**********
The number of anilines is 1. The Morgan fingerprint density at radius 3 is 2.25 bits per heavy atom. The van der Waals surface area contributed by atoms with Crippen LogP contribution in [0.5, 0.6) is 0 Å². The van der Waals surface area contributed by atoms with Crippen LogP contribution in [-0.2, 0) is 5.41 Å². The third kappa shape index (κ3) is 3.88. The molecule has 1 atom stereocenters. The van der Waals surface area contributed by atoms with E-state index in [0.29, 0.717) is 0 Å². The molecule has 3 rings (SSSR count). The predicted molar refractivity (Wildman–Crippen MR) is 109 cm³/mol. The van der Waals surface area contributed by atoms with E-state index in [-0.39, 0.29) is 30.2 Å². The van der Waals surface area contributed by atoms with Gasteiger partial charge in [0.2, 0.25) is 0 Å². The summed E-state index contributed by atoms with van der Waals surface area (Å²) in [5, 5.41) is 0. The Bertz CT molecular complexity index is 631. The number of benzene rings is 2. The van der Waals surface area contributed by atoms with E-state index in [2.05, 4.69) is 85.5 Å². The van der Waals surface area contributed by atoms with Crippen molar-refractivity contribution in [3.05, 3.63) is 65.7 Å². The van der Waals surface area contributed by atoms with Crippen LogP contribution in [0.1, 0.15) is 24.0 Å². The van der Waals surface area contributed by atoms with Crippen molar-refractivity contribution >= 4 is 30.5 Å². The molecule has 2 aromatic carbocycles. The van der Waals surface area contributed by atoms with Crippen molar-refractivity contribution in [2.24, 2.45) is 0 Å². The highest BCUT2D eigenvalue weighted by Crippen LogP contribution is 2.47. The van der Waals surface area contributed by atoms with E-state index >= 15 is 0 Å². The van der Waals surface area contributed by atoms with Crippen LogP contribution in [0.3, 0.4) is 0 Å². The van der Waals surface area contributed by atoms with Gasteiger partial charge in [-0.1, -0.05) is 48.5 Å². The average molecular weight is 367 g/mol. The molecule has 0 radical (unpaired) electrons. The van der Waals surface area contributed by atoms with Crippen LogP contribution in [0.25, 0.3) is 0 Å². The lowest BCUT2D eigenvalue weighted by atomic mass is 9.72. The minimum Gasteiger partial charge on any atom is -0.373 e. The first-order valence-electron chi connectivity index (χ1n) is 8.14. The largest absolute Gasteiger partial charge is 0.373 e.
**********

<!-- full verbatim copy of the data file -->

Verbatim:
The number of anilines is 1. The Morgan fingerprint density at radius 3 is 2.25 bits per heavy atom. The van der Waals surface area contributed by atoms with Crippen LogP contribution in [0.5, 0.6) is 0 Å². The van der Waals surface area contributed by atoms with Crippen LogP contribution in [-0.2, 0) is 5.41 Å². The third kappa shape index (κ3) is 3.88. The molecule has 1 atom stereocenters. The van der Waals surface area contributed by atoms with E-state index in [0.29, 0.717) is 0 Å². The molecule has 3 rings (SSSR count). The predicted molar refractivity (Wildman–Crippen MR) is 109 cm³/mol. The van der Waals surface area contributed by atoms with E-state index in [-0.39, 0.29) is 30.2 Å². The van der Waals surface area contributed by atoms with Gasteiger partial charge in [0.2, 0.25) is 0 Å². The summed E-state index contributed by atoms with van der Waals surface area (Å²) in [5, 5.41) is 0. The Bertz CT molecular complexity index is 631. The number of benzene rings is 2. The van der Waals surface area contributed by atoms with E-state index in [2.05, 4.69) is 85.5 Å². The van der Waals surface area contributed by atoms with Crippen molar-refractivity contribution in [3.05, 3.63) is 65.7 Å². The van der Waals surface area contributed by atoms with Crippen LogP contribution in [0.1, 0.15) is 24.0 Å². The van der Waals surface area contributed by atoms with Crippen molar-refractivity contribution >= 4 is 30.5 Å². The molecule has 2 aromatic carbocycles. The van der Waals surface area contributed by atoms with Crippen molar-refractivity contribution in [2.24, 2.45) is 0 Å². The highest BCUT2D eigenvalue weighted by Crippen LogP contribution is 2.47. The van der Waals surface area contributed by atoms with E-state index >= 15 is 0 Å². The van der Waals surface area contributed by atoms with Crippen LogP contribution in [0.3, 0.4) is 0 Å². The van der Waals surface area contributed by atoms with Gasteiger partial charge in [-0.1, -0.05) is 48.5 Å². The average molecular weight is 367 g/mol. The molecule has 0 radical (unpaired) electrons. The van der Waals surface area contributed by atoms with Crippen LogP contribution in [0.25, 0.3) is 0 Å². The lowest BCUT2D eigenvalue weighted by atomic mass is 9.72. The minimum Gasteiger partial charge on any atom is -0.373 e. The first-order valence-electron chi connectivity index (χ1n) is 8.14. The largest absolute Gasteiger partial charge is 0.373 e.